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Letter to the Editor;
New England Journal of Medicine

Winnifred B. Cutler, Ph.D., Elizabeth Genovese, M.D.

The New England Journal of Medicine, Volume 322, Number 3, pp. 202-203., Jan. 18, 1990.
© Copyright 1990.

To the Editor:

We are concerned about three specific issues that were not mentioned ore addressed in the paper by Bergkvist et al. Because of the wide spread adverse publicity about hormone-replacement therapy that this paper generated and the tremendous benefit of such therapy to women concerned about bone, cardiovascular, and sexual health and emotional well-being, it is particularly important that studies purporting to show an increased risk for hormone-replacement therapy be well balanced.

The possibility of detection bias was not mentioned, and it may be at work in this study. The women for whom hormone-replacement therapy was prescribed were very likely to have had breast examination. In contrast, there is no reason to expect that the control population was undergoing breast examination. A recent study by Brownson et al.1 of breast cancer screening by mammography among 16,000 women revealed that 88 percent of the prevalent cases were identified at first screening.

For this reason, the finding of an increased incidence of breast cancer in a group of women undergoing breast evaluation would be expected when they were compared with a group of women not undergoing breast evaluation. Particularly in the light of the slow growth of many breast tumors, the possibility of detection bias should be considered in this study. The visits to physicians rather than the coincident use of hormone-replacement therapy may account for the increased incidence of breast cancer that was discovered.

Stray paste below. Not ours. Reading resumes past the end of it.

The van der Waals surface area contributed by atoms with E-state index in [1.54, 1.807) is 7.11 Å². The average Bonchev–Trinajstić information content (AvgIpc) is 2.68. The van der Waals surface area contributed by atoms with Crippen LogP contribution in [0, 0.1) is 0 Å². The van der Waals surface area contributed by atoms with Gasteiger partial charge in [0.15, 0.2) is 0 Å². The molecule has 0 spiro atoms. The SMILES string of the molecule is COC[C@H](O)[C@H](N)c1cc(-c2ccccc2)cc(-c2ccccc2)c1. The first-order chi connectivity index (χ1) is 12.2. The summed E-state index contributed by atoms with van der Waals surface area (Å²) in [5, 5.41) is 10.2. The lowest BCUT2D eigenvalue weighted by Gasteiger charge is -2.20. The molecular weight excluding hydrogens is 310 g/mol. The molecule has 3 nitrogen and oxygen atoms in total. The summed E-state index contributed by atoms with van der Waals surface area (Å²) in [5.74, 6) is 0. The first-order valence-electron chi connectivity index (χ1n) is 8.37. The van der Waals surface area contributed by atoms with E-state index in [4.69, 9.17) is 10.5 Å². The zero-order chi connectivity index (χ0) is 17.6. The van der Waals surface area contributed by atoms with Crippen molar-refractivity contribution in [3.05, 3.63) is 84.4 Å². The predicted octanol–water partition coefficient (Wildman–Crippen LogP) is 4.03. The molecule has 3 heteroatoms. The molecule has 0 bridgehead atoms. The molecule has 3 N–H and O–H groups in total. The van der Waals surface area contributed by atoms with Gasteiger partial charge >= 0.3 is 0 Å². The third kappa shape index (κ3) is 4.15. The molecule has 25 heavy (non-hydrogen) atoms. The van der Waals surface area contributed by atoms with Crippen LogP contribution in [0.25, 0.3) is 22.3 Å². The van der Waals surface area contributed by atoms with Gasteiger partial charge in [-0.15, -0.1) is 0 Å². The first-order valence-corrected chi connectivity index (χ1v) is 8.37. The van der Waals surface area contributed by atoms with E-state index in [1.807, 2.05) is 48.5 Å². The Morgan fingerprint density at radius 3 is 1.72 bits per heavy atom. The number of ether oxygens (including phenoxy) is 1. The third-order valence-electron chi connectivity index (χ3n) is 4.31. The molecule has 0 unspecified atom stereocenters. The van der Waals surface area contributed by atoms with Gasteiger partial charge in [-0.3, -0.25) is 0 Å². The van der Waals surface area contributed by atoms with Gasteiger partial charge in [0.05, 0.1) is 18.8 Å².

Another concern, particularly with the finding of a possible influence of progestin in association with the increased incidence of breast cancer, is fibrocystic breast disease. We do not know the data for Sweden and that genetic group, but data for France and North America suggest that perhaps one in three women has fibrocycstic breast disease. One third of them, according to the recent work of Dupont and Page2, can be expected to have proliferative disease and are thus at increased risk of breast cancer.

An accepted hormonal treatment for fibrocystic breast disease includes progestin therapy, which has been shown to be effective in reducing pain and the size of the cysts.3 Therefore, unless the authors can reevaluate their data in the light of the presence of fibrocystic breast disease in these women, we cannot tell whether the progestin users are precisely the women one would have expected to be at increased risk of breast cancer. If this was true, the study would be confounded by this uncontrolled but critical component.

The validity of the authors' conclusion is therefore questionable in that many women who choose hormone-replacement therapy or have it prescribed for them may have a different risk of breast cancer and may also be more likely to be screened for breast cancer, with a subsequent higher rate of detection than among peers not receiving hormone-replacement therapy or undergoing evaluation for fibrocystic breast disease.

Winnifred B. Cutler, Ph.D.
Women's Wellness Research (Athena Institute)
Haverford, PA 19041

Elizabeth Genovese, M.D.
Graduate Hospital
Philadelphia, PA


1. Brownson RC, Blackwell CW, Pearson DK, Reynolds RJ, Richens JW Jr., Papermaster BW. Risk of breast cancer in relation to cigarette smoking. Arch Intern Med 1988; 148:140-4.

2. Dupont WD, Page DL. Risk factors for breast cancer in women with proliferative breast disease. N. Engl J Med 1985; 312:146-51.

3. Sitruk-Ware LR, Sterkers N, Mowszowicz I, Mauvais-Jarvis P. Inadequate corpus luteal function in women with benign breast disease. J Clin Endocrinol Metab 1977; 44:771-4.